a, Coomassie-stained SDS-PAGE gel of purified CMG complex containing mutations in Mcm3 and Mcm5 at Dia2LRR-MCM interface b, Reaction scheme for in vitro replication of 9.7 kb forked DNA template using CMG and the indicated replication proteins. c, Reaction conducted as in panel b with wildtype or mutant CMG. Samples were separated on an alkaline agarose gel and visualised by auto-radiography. This experiment was performed twice. d, In vitro CMG ubiquitylation reaction in the absence of DNA. The indicated proteins were incubated in the presence of ubiquitin and ATP and then visualised by SDS-PAGE and immunoblotting. This experiment was repeated three times. e, Positions of residues mutated in Dia2 LRR domain. LRR repeats 12-15 are coloured and numbered as in Extended Data Fig. 5e, f. Residues are coloured according to the Dia2 mutant in which they are present; all residues shown were mutated in Dia2-13A. Dia2-8A featured the following mutations: D632A, F657A, I662A, Y665A, Q694A, I698A, T699A and Y716A. f, Coomassie-stained SDS-PAGE gel of purified SCFDia2 complexes containing Dia2LRR mutants g, In vitro Ctf4 ubiquitylation reaction. The indicated proteins were incubated in the presence of ubiquitin and ATP and then visualised by SDS-PAGE and immunoblotting. The Hrt1 immunoblot serves as a loading control for SCFDia2. This experiment was repeated twice. h, Reaction conducted as in panel d with the indicated Dia2LRR mutants. This experiment was repeated three times. i, DNA content of G1-arrested cells from experiment in Fig. 2c was monitored by flow cytometry after propidium iodide staining. The proportion of G1 cells, expressed as a percentage of the total cells, is given. For details of gating strategy and assignment of the G1 peak see Supplementary Fig. 2. For gel source data, see Supplementary Fig. 1.
Each pathway describing the generation of a discrete reconstruction is given its own colour. The final reconstructions are coloured red and boxed.
Extended Data Fig. 9 Supporting data for cryo-EM investigation of H. sapiens replisome: CUL2LRR1 complexes.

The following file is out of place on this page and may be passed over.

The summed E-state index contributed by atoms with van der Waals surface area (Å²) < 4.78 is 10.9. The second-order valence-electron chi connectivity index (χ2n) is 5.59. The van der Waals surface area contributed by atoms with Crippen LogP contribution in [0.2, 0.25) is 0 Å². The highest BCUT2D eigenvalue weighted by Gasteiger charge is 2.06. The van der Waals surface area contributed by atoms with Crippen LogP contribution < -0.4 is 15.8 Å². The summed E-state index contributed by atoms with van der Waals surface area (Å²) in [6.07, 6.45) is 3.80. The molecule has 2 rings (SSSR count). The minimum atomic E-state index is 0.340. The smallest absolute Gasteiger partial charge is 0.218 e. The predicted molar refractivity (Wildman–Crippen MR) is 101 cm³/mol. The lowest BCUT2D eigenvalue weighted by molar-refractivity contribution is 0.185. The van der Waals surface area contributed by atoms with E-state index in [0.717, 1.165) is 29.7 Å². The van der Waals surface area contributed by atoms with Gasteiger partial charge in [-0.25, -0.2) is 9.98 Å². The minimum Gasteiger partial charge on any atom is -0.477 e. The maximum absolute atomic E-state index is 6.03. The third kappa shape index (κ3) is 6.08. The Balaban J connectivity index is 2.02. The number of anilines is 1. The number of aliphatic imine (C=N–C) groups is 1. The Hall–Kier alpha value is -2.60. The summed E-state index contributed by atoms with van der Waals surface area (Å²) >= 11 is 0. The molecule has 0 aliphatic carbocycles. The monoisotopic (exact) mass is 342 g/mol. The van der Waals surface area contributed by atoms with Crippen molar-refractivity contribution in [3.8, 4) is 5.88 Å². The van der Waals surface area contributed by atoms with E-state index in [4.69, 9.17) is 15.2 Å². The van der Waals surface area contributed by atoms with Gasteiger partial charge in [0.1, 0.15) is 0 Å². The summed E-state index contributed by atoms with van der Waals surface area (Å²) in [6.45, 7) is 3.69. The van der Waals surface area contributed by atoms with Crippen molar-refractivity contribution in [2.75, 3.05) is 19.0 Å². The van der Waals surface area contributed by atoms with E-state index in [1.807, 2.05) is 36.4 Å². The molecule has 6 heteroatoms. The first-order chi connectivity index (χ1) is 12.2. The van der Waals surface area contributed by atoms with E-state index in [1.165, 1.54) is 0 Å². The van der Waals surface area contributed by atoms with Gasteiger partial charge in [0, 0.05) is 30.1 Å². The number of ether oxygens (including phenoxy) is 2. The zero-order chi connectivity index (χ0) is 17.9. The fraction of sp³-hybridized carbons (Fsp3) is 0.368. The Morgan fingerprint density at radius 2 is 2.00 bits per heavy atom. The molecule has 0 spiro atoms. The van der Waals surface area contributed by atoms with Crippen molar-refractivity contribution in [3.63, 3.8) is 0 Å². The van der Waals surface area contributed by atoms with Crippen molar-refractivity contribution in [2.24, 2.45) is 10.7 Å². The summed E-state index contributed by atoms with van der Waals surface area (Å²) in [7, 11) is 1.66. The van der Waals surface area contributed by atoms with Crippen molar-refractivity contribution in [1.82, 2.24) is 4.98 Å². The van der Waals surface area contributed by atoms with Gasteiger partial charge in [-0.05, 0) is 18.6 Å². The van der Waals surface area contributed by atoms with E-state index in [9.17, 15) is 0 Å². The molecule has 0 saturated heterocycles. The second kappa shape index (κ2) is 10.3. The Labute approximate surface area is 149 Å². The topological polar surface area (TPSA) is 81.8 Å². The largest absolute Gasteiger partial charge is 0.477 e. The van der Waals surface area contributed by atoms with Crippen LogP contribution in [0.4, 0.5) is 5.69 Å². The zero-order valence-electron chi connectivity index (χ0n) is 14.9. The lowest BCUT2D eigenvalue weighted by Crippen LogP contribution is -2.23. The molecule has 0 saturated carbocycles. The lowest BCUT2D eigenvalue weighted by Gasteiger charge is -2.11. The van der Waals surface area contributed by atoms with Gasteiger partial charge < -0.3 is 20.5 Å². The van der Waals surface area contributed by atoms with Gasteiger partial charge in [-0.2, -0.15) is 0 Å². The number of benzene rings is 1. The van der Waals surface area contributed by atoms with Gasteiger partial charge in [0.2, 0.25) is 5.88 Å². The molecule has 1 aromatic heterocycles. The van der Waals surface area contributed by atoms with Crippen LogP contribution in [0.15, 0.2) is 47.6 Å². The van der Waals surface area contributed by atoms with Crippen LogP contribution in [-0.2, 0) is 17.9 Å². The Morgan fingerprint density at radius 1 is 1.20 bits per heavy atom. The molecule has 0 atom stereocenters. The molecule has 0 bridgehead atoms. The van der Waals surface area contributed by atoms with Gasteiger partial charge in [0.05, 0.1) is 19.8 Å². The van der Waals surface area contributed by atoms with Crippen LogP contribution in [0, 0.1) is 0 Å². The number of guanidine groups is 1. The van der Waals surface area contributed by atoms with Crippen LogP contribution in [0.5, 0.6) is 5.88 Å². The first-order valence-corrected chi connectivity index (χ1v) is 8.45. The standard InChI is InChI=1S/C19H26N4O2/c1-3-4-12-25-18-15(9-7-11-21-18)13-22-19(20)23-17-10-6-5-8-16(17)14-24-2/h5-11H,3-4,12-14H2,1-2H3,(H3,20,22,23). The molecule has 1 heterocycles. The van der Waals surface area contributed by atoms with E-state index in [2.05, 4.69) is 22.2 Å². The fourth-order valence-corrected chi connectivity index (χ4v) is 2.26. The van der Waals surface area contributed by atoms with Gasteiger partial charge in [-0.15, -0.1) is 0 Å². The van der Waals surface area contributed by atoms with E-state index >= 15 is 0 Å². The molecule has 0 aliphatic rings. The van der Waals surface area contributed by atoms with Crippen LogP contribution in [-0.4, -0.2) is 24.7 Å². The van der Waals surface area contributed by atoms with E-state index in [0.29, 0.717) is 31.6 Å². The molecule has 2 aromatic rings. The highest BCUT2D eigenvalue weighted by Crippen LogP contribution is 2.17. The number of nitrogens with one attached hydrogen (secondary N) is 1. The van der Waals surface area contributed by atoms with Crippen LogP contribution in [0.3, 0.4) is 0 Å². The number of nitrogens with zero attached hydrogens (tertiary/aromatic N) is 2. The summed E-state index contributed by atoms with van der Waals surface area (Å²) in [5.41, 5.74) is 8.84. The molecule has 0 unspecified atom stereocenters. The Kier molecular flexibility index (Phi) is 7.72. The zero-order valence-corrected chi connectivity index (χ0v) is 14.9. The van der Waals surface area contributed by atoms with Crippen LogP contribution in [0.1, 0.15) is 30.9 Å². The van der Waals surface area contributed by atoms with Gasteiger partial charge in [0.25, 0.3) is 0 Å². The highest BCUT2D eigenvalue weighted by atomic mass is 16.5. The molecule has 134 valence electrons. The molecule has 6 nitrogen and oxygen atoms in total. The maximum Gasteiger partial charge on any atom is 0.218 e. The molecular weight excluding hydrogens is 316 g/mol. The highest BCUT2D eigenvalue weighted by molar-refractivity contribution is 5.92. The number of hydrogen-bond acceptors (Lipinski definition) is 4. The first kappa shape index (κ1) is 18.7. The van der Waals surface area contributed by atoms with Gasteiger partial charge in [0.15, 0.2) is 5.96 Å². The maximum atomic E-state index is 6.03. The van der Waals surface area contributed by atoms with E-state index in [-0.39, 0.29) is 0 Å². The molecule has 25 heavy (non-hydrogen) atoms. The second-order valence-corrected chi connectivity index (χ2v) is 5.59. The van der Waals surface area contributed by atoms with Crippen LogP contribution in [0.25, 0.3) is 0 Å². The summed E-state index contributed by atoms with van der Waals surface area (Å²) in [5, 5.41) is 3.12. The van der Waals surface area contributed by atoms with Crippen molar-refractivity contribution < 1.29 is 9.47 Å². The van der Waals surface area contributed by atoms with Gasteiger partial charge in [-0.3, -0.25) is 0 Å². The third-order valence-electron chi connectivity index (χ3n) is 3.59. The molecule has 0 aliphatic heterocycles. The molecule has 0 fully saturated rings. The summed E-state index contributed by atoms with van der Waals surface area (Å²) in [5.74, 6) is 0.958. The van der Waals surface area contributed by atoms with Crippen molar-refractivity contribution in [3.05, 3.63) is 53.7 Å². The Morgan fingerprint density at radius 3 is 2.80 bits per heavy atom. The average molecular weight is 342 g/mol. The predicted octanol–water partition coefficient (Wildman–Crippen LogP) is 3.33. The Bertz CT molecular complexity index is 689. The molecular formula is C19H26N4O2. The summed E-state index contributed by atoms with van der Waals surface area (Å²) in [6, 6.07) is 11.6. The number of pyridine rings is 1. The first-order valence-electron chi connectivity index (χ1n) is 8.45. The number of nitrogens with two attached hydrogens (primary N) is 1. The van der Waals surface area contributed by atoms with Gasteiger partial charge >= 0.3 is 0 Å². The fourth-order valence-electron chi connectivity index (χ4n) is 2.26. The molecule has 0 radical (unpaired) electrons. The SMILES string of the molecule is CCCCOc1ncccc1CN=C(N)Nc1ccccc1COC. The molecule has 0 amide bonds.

a, Schematic of reconstitution approach used for preparation of replisomes bound to CUL2LRR1 for cryo-EM. A schematic of the DNA substrate used is shown with a 39 nucleotide 3′ arm and no 5′ arm. b, Silver-stained SDS-PAGE gels analysing 100 μL fractions taken across 10-30% glycerol gradients, either lacking (top) or containing (bottom) crosslinking agents. Fractions 15+16 used for cryo-EM sample preparation are indicated. This experiment was performed twice. c, Representative cryo-EM micrograph. d, Representative 2D class averages, 40 nm box width. e–j, (Top) cryo-EM reconstructions coloured by local resolution according to inset keys (Bottom) angular distribution of particle orientations. e, Consensus refinement for replisome:CUL2LRR1 fully engaged. f, Consensus refinement for replisome:CUL2LRR1 where the LRR1PH domain is bound but the LRRs are disengaged. g, Consensus refinement for particles lacking CUL2LRR1. h, Multi-body refinement for AND-1:CDC45:GINS. i, Multi-body refinement for LRR1:ELOB:ELOC:CUL2:AND-1-HMG. j, Multi-body refinement for CUL2:RBX1. k, Cryo-EM density for the LRR1 LRRs. l, Cryo-EM density for the LRR1 PH domain. m, Representative cryo-EM density for a LRR1 LRR domain β-strand at 3.5 Å resolution. n, Representative cryo-EM density for a LRR1 LRR domain α-helix at 3.7 Å resolution. o, Fourier-shell correlation (FSC) curves for the various maps used in model building. p, Map-to-model FSC curves for the complete model docked into the consensus refinement for replisomes fully engaged by CUL2LRR1. For gel source data, see Supplementary Fig. 1.
Extended Data Fig. 10 Supporting information for the CUL2LRR1 structure and its interaction with the H. sapiens replisome.